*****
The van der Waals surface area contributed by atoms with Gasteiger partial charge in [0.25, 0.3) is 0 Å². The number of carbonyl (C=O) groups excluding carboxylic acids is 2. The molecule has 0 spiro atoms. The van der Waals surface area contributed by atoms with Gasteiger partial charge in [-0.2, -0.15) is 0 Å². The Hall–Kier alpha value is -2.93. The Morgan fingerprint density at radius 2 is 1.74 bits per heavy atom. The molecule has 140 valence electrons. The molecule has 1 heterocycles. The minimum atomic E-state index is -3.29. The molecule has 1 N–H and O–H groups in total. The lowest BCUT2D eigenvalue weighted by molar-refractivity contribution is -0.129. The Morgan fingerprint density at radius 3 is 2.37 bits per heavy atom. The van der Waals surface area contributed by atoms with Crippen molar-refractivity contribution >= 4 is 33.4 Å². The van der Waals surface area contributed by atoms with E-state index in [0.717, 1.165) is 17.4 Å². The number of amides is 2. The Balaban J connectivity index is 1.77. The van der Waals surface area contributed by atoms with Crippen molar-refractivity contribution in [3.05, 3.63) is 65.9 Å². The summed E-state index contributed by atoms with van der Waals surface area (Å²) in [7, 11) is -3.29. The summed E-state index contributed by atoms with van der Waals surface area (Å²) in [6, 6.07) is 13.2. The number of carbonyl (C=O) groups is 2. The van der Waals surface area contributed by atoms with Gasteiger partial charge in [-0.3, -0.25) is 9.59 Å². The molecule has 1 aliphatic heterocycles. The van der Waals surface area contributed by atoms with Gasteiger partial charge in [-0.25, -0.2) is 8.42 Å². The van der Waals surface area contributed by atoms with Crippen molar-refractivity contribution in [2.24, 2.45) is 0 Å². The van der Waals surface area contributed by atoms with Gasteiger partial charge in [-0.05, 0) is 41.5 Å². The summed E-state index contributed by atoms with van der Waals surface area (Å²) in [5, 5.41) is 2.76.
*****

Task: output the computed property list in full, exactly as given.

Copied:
The van der Waals surface area contributed by atoms with Gasteiger partial charge in [0.25, 0.3) is 0 Å². The number of carbonyl (C=O) groups excluding carboxylic acids is 2. The molecule has 0 spiro atoms. The van der Waals surface area contributed by atoms with Gasteiger partial charge in [-0.2, -0.15) is 0 Å². The Hall–Kier alpha value is -2.93. The Morgan fingerprint density at radius 2 is 1.74 bits per heavy atom. The molecule has 140 valence electrons. The molecule has 1 heterocycles. The minimum atomic E-state index is -3.29. The molecule has 1 N–H and O–H groups in total. The lowest BCUT2D eigenvalue weighted by molar-refractivity contribution is -0.129. The Morgan fingerprint density at radius 3 is 2.37 bits per heavy atom. The van der Waals surface area contributed by atoms with Crippen molar-refractivity contribution >= 4 is 33.4 Å². The van der Waals surface area contributed by atoms with E-state index in [0.717, 1.165) is 17.4 Å². The number of amides is 2. The Balaban J connectivity index is 1.77. The van der Waals surface area contributed by atoms with Crippen molar-refractivity contribution in [3.05, 3.63) is 65.9 Å². The summed E-state index contributed by atoms with van der Waals surface area (Å²) in [7, 11) is -3.29. The summed E-state index contributed by atoms with van der Waals surface area (Å²) in [6, 6.07) is 13.2. The number of carbonyl (C=O) groups is 2. The van der Waals surface area contributed by atoms with Gasteiger partial charge in [-0.3, -0.25) is 9.59 Å². The molecule has 1 aliphatic heterocycles. The van der Waals surface area contributed by atoms with Gasteiger partial charge in [-0.25, -0.2) is 8.42 Å². The van der Waals surface area contributed by atoms with Crippen molar-refractivity contribution in [2.24, 2.45) is 0 Å². The van der Waals surface area contributed by atoms with Gasteiger partial charge in [-0.05, 0) is 41.5 Å². The summed E-state index contributed by atoms with van der Waals surface area (Å²) in [5, 5.41) is 2.76.